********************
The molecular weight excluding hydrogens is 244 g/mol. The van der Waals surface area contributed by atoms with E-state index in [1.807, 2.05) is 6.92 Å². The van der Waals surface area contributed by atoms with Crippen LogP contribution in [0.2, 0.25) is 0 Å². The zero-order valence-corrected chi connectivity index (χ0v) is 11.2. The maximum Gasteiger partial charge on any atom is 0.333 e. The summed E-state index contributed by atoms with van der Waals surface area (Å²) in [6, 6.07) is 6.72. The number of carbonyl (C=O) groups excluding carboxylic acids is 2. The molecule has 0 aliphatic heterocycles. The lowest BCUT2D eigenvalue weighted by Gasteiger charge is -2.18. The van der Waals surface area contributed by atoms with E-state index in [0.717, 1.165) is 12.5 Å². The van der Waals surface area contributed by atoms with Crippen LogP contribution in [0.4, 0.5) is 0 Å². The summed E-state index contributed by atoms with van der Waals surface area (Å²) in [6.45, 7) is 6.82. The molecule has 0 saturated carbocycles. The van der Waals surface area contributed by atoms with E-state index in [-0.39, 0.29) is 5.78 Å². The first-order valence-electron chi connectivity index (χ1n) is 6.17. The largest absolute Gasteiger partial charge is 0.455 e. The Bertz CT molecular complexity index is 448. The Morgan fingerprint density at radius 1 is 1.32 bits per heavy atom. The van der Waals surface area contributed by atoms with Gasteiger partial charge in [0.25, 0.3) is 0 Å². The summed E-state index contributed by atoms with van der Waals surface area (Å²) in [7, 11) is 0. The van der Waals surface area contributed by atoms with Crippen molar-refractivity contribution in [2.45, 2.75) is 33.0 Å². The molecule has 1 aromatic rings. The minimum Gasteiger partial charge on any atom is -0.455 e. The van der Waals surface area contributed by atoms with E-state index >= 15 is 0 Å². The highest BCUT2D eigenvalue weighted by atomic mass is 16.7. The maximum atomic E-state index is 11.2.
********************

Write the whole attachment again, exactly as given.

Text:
The molecular weight excluding hydrogens is 244 g/mol. The van der Waals surface area contributed by atoms with E-state index in [1.807, 2.05) is 6.92 Å². The van der Waals surface area contributed by atoms with Crippen LogP contribution in [0.2, 0.25) is 0 Å². The zero-order valence-corrected chi connectivity index (χ0v) is 11.2. The maximum Gasteiger partial charge on any atom is 0.333 e. The summed E-state index contributed by atoms with van der Waals surface area (Å²) in [6, 6.07) is 6.72. The number of carbonyl (C=O) groups excluding carboxylic acids is 2. The molecule has 0 aliphatic heterocycles. The lowest BCUT2D eigenvalue weighted by Gasteiger charge is -2.18. The van der Waals surface area contributed by atoms with E-state index in [0.717, 1.165) is 12.5 Å². The van der Waals surface area contributed by atoms with Crippen LogP contribution in [0.4, 0.5) is 0 Å². The summed E-state index contributed by atoms with van der Waals surface area (Å²) in [6.45, 7) is 6.82. The molecule has 0 saturated carbocycles. The van der Waals surface area contributed by atoms with E-state index in [-0.39, 0.29) is 5.78 Å². The first-order valence-electron chi connectivity index (χ1n) is 6.17. The largest absolute Gasteiger partial charge is 0.455 e. The Bertz CT molecular complexity index is 448. The Morgan fingerprint density at radius 1 is 1.32 bits per heavy atom. The van der Waals surface area contributed by atoms with Gasteiger partial charge in [0.25, 0.3) is 0 Å². The summed E-state index contributed by atoms with van der Waals surface area (Å²) in [7, 11) is 0. The van der Waals surface area contributed by atoms with Crippen molar-refractivity contribution in [2.45, 2.75) is 33.0 Å². The molecule has 1 aromatic rings. The minimum Gasteiger partial charge on any atom is -0.455 e. The van der Waals surface area contributed by atoms with E-state index >= 15 is 0 Å². The highest BCUT2D eigenvalue weighted by atomic mass is 16.7. The maximum atomic E-state index is 11.2.